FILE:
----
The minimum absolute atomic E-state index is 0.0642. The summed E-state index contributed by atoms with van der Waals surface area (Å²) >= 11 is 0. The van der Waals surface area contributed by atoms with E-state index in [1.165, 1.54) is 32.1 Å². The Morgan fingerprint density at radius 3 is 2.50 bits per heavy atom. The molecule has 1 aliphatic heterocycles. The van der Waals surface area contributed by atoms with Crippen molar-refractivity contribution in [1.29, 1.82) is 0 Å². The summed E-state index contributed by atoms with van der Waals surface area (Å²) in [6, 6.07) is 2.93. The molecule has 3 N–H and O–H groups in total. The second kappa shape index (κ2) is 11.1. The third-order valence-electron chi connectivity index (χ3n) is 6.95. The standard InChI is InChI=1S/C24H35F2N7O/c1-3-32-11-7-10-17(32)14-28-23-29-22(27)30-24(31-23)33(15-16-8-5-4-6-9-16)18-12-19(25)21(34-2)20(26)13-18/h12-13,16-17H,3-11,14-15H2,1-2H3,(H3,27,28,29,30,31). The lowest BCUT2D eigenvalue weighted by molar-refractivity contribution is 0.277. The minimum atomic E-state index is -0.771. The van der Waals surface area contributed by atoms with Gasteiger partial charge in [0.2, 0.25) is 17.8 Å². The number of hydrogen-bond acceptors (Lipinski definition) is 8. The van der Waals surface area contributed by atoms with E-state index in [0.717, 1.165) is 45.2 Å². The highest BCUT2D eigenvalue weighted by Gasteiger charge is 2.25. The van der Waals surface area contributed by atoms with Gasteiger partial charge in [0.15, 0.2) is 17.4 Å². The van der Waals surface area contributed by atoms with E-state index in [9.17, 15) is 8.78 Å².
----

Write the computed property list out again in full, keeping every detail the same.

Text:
The minimum absolute atomic E-state index is 0.0642. The summed E-state index contributed by atoms with van der Waals surface area (Å²) >= 11 is 0. The van der Waals surface area contributed by atoms with E-state index in [1.165, 1.54) is 32.1 Å². The Morgan fingerprint density at radius 3 is 2.50 bits per heavy atom. The molecule has 1 aliphatic heterocycles. The van der Waals surface area contributed by atoms with Crippen molar-refractivity contribution in [1.29, 1.82) is 0 Å². The summed E-state index contributed by atoms with van der Waals surface area (Å²) in [6, 6.07) is 2.93. The molecule has 3 N–H and O–H groups in total. The second kappa shape index (κ2) is 11.1. The third-order valence-electron chi connectivity index (χ3n) is 6.95. The standard InChI is InChI=1S/C24H35F2N7O/c1-3-32-11-7-10-17(32)14-28-23-29-22(27)30-24(31-23)33(15-16-8-5-4-6-9-16)18-12-19(25)21(34-2)20(26)13-18/h12-13,16-17H,3-11,14-15H2,1-2H3,(H3,27,28,29,30,31). The lowest BCUT2D eigenvalue weighted by molar-refractivity contribution is 0.277. The minimum atomic E-state index is -0.771. The van der Waals surface area contributed by atoms with Gasteiger partial charge in [0.2, 0.25) is 17.8 Å². The number of hydrogen-bond acceptors (Lipinski definition) is 8. The van der Waals surface area contributed by atoms with E-state index in [0.717, 1.165) is 45.2 Å². The highest BCUT2D eigenvalue weighted by Gasteiger charge is 2.25. The van der Waals surface area contributed by atoms with Gasteiger partial charge in [0.15, 0.2) is 17.4 Å². The van der Waals surface area contributed by atoms with E-state index in [9.17, 15) is 8.78 Å².